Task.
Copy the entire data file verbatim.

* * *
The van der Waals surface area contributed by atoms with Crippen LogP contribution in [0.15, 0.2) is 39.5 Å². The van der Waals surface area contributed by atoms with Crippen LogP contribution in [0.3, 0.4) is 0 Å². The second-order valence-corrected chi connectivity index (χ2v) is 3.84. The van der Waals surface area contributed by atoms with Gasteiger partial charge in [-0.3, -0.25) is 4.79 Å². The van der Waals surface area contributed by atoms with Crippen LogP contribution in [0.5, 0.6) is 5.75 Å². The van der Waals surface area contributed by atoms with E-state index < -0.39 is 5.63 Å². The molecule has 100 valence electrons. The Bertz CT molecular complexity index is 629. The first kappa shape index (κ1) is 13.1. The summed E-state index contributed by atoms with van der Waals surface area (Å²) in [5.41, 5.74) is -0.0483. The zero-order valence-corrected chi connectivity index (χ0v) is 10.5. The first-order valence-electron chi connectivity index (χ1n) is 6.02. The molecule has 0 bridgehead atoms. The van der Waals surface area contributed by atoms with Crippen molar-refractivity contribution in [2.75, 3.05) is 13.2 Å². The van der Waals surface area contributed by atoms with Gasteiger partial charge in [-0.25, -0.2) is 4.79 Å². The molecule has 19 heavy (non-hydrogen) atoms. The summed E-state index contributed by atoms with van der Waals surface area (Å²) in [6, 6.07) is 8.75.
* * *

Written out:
The van der Waals surface area contributed by atoms with Crippen LogP contribution in [0.15, 0.2) is 39.5 Å². The van der Waals surface area contributed by atoms with Crippen LogP contribution in [0.3, 0.4) is 0 Å². The second-order valence-corrected chi connectivity index (χ2v) is 3.84. The van der Waals surface area contributed by atoms with Gasteiger partial charge in [-0.3, -0.25) is 4.79 Å². The van der Waals surface area contributed by atoms with Crippen LogP contribution in [0.5, 0.6) is 5.75 Å². The van der Waals surface area contributed by atoms with E-state index < -0.39 is 5.63 Å². The molecule has 100 valence electrons. The Bertz CT molecular complexity index is 629. The first kappa shape index (κ1) is 13.1. The summed E-state index contributed by atoms with van der Waals surface area (Å²) in [5.41, 5.74) is -0.0483. The zero-order valence-corrected chi connectivity index (χ0v) is 10.5. The first-order valence-electron chi connectivity index (χ1n) is 6.02. The molecule has 0 bridgehead atoms. The van der Waals surface area contributed by atoms with Crippen molar-refractivity contribution in [2.75, 3.05) is 13.2 Å². The van der Waals surface area contributed by atoms with Gasteiger partial charge in [-0.25, -0.2) is 4.79 Å². The molecule has 19 heavy (non-hydrogen) atoms. The summed E-state index contributed by atoms with van der Waals surface area (Å²) in [6, 6.07) is 8.75.